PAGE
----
1.	Download the XIOS source code:
    ```
    svn co https://forge.ipsl.jussieu.fr/ioserver/svn/XIOS/branchs/xios-2.5
    ```
2.	There are available known architectures which can be seen with the following command:
    ```
    ./make_xios –avail
    ```
    
    If target architecture is a known one, it can be built by the following command:
    ```
    ./make_xios --arch X64_CURIE
    ```
    Otherwise `arch-local.env`, `arch-local.fcm`, `arch-local.path` files should be placed according to target architecture. Then build by:
    ```
    ./make_xios --arch local
    ```

Note that XIOS requires `Netcdf4`. Please load the appropriate `HDF5` and `NetCDF4` modules. You might have to change the path in the configuration file.

### Building NEMO
1.	Download the XIOS source code:
	```
    svn co https://forge.ipsl.jussieu.fr/nemo/svn/NEMO/releases/release-4.0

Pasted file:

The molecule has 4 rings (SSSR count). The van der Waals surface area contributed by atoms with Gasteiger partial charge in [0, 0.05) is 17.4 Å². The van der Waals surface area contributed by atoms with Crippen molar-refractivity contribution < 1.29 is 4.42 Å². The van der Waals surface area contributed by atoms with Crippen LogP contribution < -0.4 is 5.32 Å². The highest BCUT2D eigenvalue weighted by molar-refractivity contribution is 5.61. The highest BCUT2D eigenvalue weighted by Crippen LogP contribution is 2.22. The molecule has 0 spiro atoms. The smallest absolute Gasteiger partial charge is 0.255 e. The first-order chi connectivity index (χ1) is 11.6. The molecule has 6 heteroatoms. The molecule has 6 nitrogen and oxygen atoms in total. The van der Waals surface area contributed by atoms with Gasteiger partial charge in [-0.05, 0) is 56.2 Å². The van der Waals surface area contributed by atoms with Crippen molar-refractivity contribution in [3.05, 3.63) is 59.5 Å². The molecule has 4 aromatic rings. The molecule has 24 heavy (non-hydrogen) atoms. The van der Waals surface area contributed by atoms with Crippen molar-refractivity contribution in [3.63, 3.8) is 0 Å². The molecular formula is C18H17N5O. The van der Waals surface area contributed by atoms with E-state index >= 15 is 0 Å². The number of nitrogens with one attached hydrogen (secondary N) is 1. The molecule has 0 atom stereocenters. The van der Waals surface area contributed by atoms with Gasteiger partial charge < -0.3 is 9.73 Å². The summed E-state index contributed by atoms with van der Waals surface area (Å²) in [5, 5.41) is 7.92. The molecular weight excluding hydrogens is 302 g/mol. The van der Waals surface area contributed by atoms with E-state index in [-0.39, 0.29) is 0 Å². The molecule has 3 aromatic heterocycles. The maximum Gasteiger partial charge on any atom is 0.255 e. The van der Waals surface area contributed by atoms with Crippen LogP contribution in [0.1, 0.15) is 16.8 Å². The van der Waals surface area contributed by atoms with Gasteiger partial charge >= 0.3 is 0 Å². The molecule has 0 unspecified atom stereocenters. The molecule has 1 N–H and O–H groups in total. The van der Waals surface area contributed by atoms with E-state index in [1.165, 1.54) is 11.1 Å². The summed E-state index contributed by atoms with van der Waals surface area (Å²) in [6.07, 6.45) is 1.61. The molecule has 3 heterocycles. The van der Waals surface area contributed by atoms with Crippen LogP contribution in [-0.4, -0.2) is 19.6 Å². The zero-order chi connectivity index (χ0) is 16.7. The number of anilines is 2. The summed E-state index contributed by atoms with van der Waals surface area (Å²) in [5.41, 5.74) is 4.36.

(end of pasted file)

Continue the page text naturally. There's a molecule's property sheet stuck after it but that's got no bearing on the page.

```
2.	Copy and setup the appropriate architecture file in the arch folder. The following changes are recommended:
    ```
    a.	add the `-lnetcdff` and `-lstdc++` flags to NetCDF flags
    b.	using `mpif90` which is a MPI binding of `gfortran-4.9`
    c.	add `-cpp` and `-ffree-line-length-none` to Fortran flags
    d.	swap out `gmake` with `make`
    ```

3.	Then build the executable with the following command
	```
    ./makenemo -m MY_CONFIG -r GYRE_XIOS -n MY_GYRE add_key "key_nosignedzero"
    ```
4.	Apply the patch as described here to measure step time :
    ```
    https://software.intel.com/en-us/articles/building-and-running-nemo-on-xeon-processors
    ```

## Mechanics of Running Benchmark

### Prepare input files
	cd MY_GYRE/EXP00
	sed -i '/using_server/s/false/true/' iodef.xml
	sed -i '/&nameos/a ln_useCT = .false.' namelist_cfg
	sed -i '/&namctl/a nn_bench = 1' namelist_cfg